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  5. Kids on farms start young here too - in paddocks anyway. But I've always lived in the town and didn't start driving until I was mid-twenties. I was just too nervous. And I only drive automatics. I had way too many scares driving a stick shift!

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    1. Luckily, I was able to learn how to drive in the country and in a very small town (we only have 1,200 people in my hometown) so it was fairly easy. Not one single traffic light!

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  6. The first time I drove was helping my dad feed the cows in winter; he had the truck already in first gear, just told me not to drive over the hay once he dropped it. I was probably eight or nine.

    I didn't learn on a stick, but after getting my license, drove a Chevy truck with a three-speed on the column. I prefer automatics, but my youngest is like her dad and myself; her first two cars were manuals. My eldest does have a license, never uses it, and my middle son hopes to never drive. I think the youngest got all their vehicle genes. :)))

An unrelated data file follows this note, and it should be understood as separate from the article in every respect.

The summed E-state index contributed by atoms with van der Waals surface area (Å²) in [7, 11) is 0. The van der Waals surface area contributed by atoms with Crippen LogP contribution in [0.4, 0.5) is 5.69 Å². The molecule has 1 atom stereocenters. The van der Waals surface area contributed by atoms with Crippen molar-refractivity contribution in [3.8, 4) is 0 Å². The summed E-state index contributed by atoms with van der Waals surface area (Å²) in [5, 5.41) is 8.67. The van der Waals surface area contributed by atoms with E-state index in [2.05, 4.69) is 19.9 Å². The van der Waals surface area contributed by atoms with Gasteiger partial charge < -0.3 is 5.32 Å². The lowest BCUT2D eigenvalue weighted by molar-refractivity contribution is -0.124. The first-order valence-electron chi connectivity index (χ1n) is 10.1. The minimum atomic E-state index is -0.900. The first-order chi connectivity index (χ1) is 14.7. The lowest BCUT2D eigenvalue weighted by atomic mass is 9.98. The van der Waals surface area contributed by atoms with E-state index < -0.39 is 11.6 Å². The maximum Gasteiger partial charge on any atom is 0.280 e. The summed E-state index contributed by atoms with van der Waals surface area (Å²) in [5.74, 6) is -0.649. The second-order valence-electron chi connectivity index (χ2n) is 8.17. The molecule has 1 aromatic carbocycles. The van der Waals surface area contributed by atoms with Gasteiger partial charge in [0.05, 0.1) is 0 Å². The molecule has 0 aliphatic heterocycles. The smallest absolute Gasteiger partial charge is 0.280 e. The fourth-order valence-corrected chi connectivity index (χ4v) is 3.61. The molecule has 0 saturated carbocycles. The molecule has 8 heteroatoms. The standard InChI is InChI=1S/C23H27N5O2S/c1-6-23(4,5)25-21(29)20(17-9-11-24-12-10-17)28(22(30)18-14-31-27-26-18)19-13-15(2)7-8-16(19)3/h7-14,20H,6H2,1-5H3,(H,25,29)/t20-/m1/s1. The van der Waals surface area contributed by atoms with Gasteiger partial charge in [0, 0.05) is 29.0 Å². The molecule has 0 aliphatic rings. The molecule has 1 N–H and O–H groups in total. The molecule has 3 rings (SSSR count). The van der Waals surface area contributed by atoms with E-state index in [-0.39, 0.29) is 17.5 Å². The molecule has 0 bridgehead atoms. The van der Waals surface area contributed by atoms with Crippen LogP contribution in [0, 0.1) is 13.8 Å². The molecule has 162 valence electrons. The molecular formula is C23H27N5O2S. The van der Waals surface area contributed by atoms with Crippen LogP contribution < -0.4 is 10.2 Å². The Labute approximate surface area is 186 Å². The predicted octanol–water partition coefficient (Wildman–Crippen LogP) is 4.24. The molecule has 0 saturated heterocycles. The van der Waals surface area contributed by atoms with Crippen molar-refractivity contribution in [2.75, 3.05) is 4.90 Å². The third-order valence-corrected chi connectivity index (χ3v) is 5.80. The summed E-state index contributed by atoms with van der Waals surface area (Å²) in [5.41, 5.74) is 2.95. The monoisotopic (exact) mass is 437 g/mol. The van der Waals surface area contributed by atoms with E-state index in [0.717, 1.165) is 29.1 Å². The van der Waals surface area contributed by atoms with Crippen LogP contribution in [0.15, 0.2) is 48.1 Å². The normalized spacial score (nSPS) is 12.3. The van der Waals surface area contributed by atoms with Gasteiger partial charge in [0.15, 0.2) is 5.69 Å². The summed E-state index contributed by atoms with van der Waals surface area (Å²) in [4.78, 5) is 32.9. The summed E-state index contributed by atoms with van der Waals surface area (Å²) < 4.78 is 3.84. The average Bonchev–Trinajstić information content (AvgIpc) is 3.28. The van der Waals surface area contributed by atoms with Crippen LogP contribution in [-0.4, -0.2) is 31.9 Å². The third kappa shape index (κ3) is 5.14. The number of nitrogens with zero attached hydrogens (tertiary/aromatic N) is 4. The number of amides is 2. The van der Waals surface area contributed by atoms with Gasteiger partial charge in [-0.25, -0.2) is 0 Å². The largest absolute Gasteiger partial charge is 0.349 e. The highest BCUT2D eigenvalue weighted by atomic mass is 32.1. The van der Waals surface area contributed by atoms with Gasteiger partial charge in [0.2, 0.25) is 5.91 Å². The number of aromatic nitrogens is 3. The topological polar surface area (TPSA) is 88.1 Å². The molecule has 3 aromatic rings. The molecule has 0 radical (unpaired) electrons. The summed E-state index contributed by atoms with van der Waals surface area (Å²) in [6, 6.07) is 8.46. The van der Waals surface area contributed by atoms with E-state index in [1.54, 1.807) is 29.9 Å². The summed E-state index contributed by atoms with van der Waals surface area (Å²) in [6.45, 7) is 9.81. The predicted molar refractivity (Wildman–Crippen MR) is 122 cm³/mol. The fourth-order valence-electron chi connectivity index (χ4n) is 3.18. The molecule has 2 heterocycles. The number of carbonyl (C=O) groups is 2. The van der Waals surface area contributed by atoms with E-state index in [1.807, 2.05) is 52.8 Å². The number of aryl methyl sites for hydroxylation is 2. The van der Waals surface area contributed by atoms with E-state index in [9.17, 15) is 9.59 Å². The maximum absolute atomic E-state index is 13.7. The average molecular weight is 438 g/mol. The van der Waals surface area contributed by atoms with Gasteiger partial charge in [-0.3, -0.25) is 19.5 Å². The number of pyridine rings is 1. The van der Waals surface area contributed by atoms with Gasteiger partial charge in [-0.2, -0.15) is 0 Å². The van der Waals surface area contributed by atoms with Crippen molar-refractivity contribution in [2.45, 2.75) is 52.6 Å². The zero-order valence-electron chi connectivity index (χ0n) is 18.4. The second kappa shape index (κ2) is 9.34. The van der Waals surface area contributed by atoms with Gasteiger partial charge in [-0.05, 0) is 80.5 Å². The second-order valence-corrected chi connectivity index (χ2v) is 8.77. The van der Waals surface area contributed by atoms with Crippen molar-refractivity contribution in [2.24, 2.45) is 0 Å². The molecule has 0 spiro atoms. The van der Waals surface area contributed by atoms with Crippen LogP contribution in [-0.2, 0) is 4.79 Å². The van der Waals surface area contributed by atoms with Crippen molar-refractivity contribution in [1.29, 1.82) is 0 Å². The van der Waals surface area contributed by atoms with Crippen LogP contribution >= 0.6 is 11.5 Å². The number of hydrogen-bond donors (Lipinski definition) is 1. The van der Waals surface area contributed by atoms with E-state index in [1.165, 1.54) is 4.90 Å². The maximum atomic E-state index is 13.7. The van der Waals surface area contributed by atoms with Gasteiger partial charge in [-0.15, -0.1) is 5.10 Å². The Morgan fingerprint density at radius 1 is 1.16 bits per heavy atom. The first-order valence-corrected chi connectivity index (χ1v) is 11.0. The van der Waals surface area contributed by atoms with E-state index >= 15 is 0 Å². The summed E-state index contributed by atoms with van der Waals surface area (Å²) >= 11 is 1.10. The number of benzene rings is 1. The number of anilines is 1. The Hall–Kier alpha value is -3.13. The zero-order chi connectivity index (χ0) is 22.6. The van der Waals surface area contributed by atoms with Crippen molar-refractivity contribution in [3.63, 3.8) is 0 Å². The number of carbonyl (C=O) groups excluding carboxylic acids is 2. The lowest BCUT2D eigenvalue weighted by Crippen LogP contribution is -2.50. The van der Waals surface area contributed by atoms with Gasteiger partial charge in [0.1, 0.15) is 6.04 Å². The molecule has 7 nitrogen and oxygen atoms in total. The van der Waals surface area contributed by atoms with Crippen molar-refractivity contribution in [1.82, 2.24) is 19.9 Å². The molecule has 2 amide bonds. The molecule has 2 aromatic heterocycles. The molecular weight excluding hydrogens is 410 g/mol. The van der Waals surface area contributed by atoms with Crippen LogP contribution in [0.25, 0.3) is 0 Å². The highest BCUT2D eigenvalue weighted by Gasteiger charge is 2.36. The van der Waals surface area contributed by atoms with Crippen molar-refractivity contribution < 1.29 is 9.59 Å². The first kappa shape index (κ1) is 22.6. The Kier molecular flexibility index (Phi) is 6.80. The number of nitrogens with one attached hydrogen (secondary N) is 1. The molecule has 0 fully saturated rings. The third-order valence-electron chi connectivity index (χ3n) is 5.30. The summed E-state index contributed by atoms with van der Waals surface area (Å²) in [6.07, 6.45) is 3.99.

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    1. You were pretty young! I think that's why farm kids grow up to be pretty independent adults. We learn to be at a young age!

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  7. Melissa, I can't drive a manual transmission either-(though I'm so ashamed to admit that the first time I tried I was very young and very wild and had a cigarette in one hand and a beer in the other!) I know, I know! So, so stupid! It was on a back country road, and I was trying to drive my boyfriend at the times car, and went off the road and got all hung up on a tree stump! For all of my stupidity, I was fortunate to come out of the experience unscathed-and now that I have a daughter of my own, I'd have a heart attack if she ever did something like that-but she won't:)

    I live by the straight and narrow now, and only go near automatics:)

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    1. LOL, Valerie! That is a funny story. I think you should use it in one of your short stories that you right - just change it to 1941 and a Studebaker. ;-)

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    2. I mean "write." Sheesh!